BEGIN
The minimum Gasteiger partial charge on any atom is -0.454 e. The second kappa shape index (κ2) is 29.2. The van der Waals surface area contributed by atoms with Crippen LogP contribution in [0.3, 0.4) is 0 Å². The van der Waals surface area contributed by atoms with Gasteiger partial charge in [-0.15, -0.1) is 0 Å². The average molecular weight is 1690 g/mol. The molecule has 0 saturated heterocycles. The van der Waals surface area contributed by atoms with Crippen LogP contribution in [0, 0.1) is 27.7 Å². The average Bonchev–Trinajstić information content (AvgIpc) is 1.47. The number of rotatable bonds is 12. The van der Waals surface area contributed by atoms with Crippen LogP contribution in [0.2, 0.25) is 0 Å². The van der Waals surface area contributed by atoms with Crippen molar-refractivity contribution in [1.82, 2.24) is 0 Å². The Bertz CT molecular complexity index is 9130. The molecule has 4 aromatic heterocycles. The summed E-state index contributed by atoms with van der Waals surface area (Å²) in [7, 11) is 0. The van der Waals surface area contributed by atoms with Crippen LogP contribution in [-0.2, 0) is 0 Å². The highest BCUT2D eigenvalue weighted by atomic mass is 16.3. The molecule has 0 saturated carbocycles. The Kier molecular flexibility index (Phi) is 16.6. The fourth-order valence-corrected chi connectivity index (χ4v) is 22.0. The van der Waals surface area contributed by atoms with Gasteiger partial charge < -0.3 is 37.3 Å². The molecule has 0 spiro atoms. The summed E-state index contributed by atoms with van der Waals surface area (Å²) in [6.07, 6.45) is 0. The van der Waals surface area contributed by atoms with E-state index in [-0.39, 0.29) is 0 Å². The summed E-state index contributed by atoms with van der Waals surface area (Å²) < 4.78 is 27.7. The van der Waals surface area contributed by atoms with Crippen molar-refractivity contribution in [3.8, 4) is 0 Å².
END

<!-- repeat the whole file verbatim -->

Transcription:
The minimum Gasteiger partial charge on any atom is -0.454 e. The second kappa shape index (κ2) is 29.2. The van der Waals surface area contributed by atoms with Crippen LogP contribution in [0.3, 0.4) is 0 Å². The van der Waals surface area contributed by atoms with Gasteiger partial charge in [-0.15, -0.1) is 0 Å². The average molecular weight is 1690 g/mol. The molecule has 0 saturated heterocycles. The van der Waals surface area contributed by atoms with Crippen LogP contribution in [0, 0.1) is 27.7 Å². The average Bonchev–Trinajstić information content (AvgIpc) is 1.47. The number of rotatable bonds is 12. The van der Waals surface area contributed by atoms with Crippen LogP contribution in [0.2, 0.25) is 0 Å². The van der Waals surface area contributed by atoms with Crippen molar-refractivity contribution in [1.82, 2.24) is 0 Å². The Bertz CT molecular complexity index is 9130. The molecule has 4 aromatic heterocycles. The summed E-state index contributed by atoms with van der Waals surface area (Å²) in [7, 11) is 0. The van der Waals surface area contributed by atoms with Crippen LogP contribution in [-0.2, 0) is 0 Å². The highest BCUT2D eigenvalue weighted by atomic mass is 16.3. The molecule has 0 saturated carbocycles. The Kier molecular flexibility index (Phi) is 16.6. The fourth-order valence-corrected chi connectivity index (χ4v) is 22.0. The van der Waals surface area contributed by atoms with Gasteiger partial charge < -0.3 is 37.3 Å². The molecule has 0 spiro atoms. The summed E-state index contributed by atoms with van der Waals surface area (Å²) in [6.07, 6.45) is 0. The van der Waals surface area contributed by atoms with E-state index in [-0.39, 0.29) is 0 Å². The summed E-state index contributed by atoms with van der Waals surface area (Å²) < 4.78 is 27.7. The van der Waals surface area contributed by atoms with Crippen molar-refractivity contribution in [3.8, 4) is 0 Å².